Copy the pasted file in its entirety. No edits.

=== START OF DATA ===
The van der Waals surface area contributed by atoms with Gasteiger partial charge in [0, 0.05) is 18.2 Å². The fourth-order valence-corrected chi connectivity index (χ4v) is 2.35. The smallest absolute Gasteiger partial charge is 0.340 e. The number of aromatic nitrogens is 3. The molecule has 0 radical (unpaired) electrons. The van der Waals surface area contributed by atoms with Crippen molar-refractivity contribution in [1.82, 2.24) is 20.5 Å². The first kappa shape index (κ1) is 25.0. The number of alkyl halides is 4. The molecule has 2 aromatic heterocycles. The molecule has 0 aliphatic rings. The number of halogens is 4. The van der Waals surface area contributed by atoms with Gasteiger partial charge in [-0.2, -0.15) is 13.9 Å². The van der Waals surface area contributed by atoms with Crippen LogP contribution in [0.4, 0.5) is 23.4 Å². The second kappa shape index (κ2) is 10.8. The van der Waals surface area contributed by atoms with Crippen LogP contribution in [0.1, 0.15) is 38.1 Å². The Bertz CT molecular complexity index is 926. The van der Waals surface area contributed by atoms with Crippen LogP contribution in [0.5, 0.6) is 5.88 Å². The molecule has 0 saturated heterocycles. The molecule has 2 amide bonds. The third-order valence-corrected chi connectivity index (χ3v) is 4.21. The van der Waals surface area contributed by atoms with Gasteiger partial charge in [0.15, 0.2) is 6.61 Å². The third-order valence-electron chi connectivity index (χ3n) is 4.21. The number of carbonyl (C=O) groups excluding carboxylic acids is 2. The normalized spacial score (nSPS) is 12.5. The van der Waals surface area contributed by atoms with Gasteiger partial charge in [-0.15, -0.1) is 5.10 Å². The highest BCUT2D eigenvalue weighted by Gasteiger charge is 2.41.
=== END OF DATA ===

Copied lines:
The van der Waals surface area contributed by atoms with Gasteiger partial charge in [0, 0.05) is 18.2 Å². The fourth-order valence-corrected chi connectivity index (χ4v) is 2.35. The smallest absolute Gasteiger partial charge is 0.340 e. The number of aromatic nitrogens is 3. The molecule has 0 radical (unpaired) electrons. The van der Waals surface area contributed by atoms with Crippen molar-refractivity contribution in [1.82, 2.24) is 20.5 Å². The first kappa shape index (κ1) is 25.0. The number of alkyl halides is 4. The molecule has 2 aromatic heterocycles. The molecule has 0 aliphatic rings. The number of halogens is 4. The van der Waals surface area contributed by atoms with Gasteiger partial charge in [-0.2, -0.15) is 13.9 Å². The van der Waals surface area contributed by atoms with Crippen LogP contribution in [0.4, 0.5) is 23.4 Å². The second kappa shape index (κ2) is 10.8. The van der Waals surface area contributed by atoms with Crippen LogP contribution in [0.1, 0.15) is 38.1 Å². The Bertz CT molecular complexity index is 926. The van der Waals surface area contributed by atoms with Crippen LogP contribution in [0.5, 0.6) is 5.88 Å². The molecule has 0 saturated heterocycles. The molecule has 2 amide bonds. The third-order valence-corrected chi connectivity index (χ3v) is 4.21. The van der Waals surface area contributed by atoms with Gasteiger partial charge in [0.15, 0.2) is 6.61 Å². The third-order valence-electron chi connectivity index (χ3n) is 4.21. The number of carbonyl (C=O) groups excluding carboxylic acids is 2. The normalized spacial score (nSPS) is 12.5. The van der Waals surface area contributed by atoms with Gasteiger partial charge in [-0.15, -0.1) is 5.10 Å². The highest BCUT2D eigenvalue weighted by Gasteiger charge is 2.41.